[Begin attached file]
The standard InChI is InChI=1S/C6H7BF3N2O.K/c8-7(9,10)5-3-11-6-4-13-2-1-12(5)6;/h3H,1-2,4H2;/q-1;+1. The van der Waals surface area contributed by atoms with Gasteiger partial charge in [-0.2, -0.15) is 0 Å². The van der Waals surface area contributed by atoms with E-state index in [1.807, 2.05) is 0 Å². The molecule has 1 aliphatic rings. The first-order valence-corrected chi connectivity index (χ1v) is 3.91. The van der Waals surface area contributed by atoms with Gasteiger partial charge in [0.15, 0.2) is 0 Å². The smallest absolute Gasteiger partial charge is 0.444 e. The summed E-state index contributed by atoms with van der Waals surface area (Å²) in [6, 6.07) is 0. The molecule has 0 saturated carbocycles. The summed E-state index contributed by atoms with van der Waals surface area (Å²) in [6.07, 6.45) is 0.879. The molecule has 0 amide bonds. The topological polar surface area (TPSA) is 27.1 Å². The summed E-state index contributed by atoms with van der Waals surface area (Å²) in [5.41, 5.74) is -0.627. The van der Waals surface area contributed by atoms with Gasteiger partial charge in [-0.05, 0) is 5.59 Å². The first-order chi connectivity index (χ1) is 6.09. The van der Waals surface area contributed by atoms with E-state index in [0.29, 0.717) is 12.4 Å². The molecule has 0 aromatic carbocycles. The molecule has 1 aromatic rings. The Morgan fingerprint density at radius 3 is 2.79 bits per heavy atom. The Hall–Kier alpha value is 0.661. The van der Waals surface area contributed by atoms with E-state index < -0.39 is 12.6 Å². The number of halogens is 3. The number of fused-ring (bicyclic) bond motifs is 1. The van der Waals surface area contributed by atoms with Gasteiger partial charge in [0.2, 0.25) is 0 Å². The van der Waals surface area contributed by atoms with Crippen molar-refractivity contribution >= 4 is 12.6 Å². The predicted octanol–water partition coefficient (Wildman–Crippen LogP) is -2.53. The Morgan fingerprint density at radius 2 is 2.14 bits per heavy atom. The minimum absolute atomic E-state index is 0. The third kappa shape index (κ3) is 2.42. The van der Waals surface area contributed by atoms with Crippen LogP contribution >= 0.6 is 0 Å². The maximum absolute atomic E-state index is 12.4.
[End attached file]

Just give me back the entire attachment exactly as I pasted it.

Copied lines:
The standard InChI is InChI=1S/C6H7BF3N2O.K/c8-7(9,10)5-3-11-6-4-13-2-1-12(5)6;/h3H,1-2,4H2;/q-1;+1. The van der Waals surface area contributed by atoms with Gasteiger partial charge in [-0.2, -0.15) is 0 Å². The van der Waals surface area contributed by atoms with E-state index in [1.807, 2.05) is 0 Å². The molecule has 1 aliphatic rings. The first-order valence-corrected chi connectivity index (χ1v) is 3.91. The van der Waals surface area contributed by atoms with Gasteiger partial charge in [0.15, 0.2) is 0 Å². The smallest absolute Gasteiger partial charge is 0.444 e. The summed E-state index contributed by atoms with van der Waals surface area (Å²) in [6, 6.07) is 0. The molecule has 0 saturated carbocycles. The summed E-state index contributed by atoms with van der Waals surface area (Å²) in [6.07, 6.45) is 0.879. The molecule has 0 amide bonds. The topological polar surface area (TPSA) is 27.1 Å². The summed E-state index contributed by atoms with van der Waals surface area (Å²) in [5.41, 5.74) is -0.627. The van der Waals surface area contributed by atoms with Gasteiger partial charge in [-0.05, 0) is 5.59 Å². The first-order chi connectivity index (χ1) is 6.09. The van der Waals surface area contributed by atoms with E-state index in [0.29, 0.717) is 12.4 Å². The molecule has 0 aromatic carbocycles. The molecule has 1 aromatic rings. The Morgan fingerprint density at radius 3 is 2.79 bits per heavy atom. The Hall–Kier alpha value is 0.661. The van der Waals surface area contributed by atoms with E-state index < -0.39 is 12.6 Å². The number of halogens is 3. The number of fused-ring (bicyclic) bond motifs is 1. The van der Waals surface area contributed by atoms with Gasteiger partial charge in [0.2, 0.25) is 0 Å². The van der Waals surface area contributed by atoms with Crippen molar-refractivity contribution >= 4 is 12.6 Å². The predicted octanol–water partition coefficient (Wildman–Crippen LogP) is -2.53. The Morgan fingerprint density at radius 2 is 2.14 bits per heavy atom. The minimum absolute atomic E-state index is 0. The third kappa shape index (κ3) is 2.42. The van der Waals surface area contributed by atoms with Crippen LogP contribution >= 0.6 is 0 Å². The maximum absolute atomic E-state index is 12.4.